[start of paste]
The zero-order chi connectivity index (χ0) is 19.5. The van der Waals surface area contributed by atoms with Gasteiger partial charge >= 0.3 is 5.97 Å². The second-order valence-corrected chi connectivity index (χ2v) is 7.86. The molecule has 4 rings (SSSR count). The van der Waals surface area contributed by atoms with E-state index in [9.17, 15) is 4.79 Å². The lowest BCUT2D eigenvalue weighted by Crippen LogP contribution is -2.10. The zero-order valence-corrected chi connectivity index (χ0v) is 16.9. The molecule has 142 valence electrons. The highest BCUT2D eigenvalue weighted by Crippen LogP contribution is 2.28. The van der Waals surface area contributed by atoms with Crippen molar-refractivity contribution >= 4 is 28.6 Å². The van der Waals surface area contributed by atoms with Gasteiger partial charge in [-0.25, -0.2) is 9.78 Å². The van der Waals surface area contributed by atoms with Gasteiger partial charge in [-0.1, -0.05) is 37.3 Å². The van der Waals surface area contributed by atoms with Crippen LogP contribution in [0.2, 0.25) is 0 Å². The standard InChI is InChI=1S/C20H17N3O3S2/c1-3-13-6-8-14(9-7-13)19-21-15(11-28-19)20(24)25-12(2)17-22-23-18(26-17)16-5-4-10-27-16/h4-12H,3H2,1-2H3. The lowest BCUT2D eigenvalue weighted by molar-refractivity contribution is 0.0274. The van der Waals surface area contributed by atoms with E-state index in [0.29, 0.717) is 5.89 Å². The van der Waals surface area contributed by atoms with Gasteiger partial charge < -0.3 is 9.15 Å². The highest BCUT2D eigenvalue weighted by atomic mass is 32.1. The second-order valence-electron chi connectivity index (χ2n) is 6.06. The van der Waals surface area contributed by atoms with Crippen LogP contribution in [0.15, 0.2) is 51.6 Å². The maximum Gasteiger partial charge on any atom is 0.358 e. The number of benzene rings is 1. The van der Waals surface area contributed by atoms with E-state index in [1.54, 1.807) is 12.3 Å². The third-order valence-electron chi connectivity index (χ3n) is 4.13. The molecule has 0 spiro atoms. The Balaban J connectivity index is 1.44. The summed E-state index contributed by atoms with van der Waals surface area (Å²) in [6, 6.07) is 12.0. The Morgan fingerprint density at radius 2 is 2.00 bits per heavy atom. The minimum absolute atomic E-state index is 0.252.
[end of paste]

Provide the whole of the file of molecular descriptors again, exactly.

The zero-order chi connectivity index (χ0) is 19.5. The van der Waals surface area contributed by atoms with Gasteiger partial charge >= 0.3 is 5.97 Å². The second-order valence-corrected chi connectivity index (χ2v) is 7.86. The molecule has 4 rings (SSSR count). The van der Waals surface area contributed by atoms with E-state index in [9.17, 15) is 4.79 Å². The lowest BCUT2D eigenvalue weighted by Crippen LogP contribution is -2.10. The zero-order valence-corrected chi connectivity index (χ0v) is 16.9. The molecule has 142 valence electrons. The highest BCUT2D eigenvalue weighted by Crippen LogP contribution is 2.28. The van der Waals surface area contributed by atoms with Crippen molar-refractivity contribution >= 4 is 28.6 Å². The van der Waals surface area contributed by atoms with Gasteiger partial charge in [-0.25, -0.2) is 9.78 Å². The van der Waals surface area contributed by atoms with Gasteiger partial charge in [-0.1, -0.05) is 37.3 Å². The van der Waals surface area contributed by atoms with Crippen LogP contribution in [0.2, 0.25) is 0 Å². The standard InChI is InChI=1S/C20H17N3O3S2/c1-3-13-6-8-14(9-7-13)19-21-15(11-28-19)20(24)25-12(2)17-22-23-18(26-17)16-5-4-10-27-16/h4-12H,3H2,1-2H3. The lowest BCUT2D eigenvalue weighted by molar-refractivity contribution is 0.0274. The van der Waals surface area contributed by atoms with E-state index in [0.29, 0.717) is 5.89 Å². The van der Waals surface area contributed by atoms with Gasteiger partial charge < -0.3 is 9.15 Å². The highest BCUT2D eigenvalue weighted by atomic mass is 32.1. The second-order valence-electron chi connectivity index (χ2n) is 6.06. The van der Waals surface area contributed by atoms with Crippen LogP contribution in [0.15, 0.2) is 51.6 Å². The maximum Gasteiger partial charge on any atom is 0.358 e. The number of benzene rings is 1. The van der Waals surface area contributed by atoms with E-state index in [1.54, 1.807) is 12.3 Å². The third-order valence-electron chi connectivity index (χ3n) is 4.13. The molecule has 0 spiro atoms. The Balaban J connectivity index is 1.44. The summed E-state index contributed by atoms with van der Waals surface area (Å²) in [6, 6.07) is 12.0. The Morgan fingerprint density at radius 2 is 2.00 bits per heavy atom. The minimum absolute atomic E-state index is 0.252.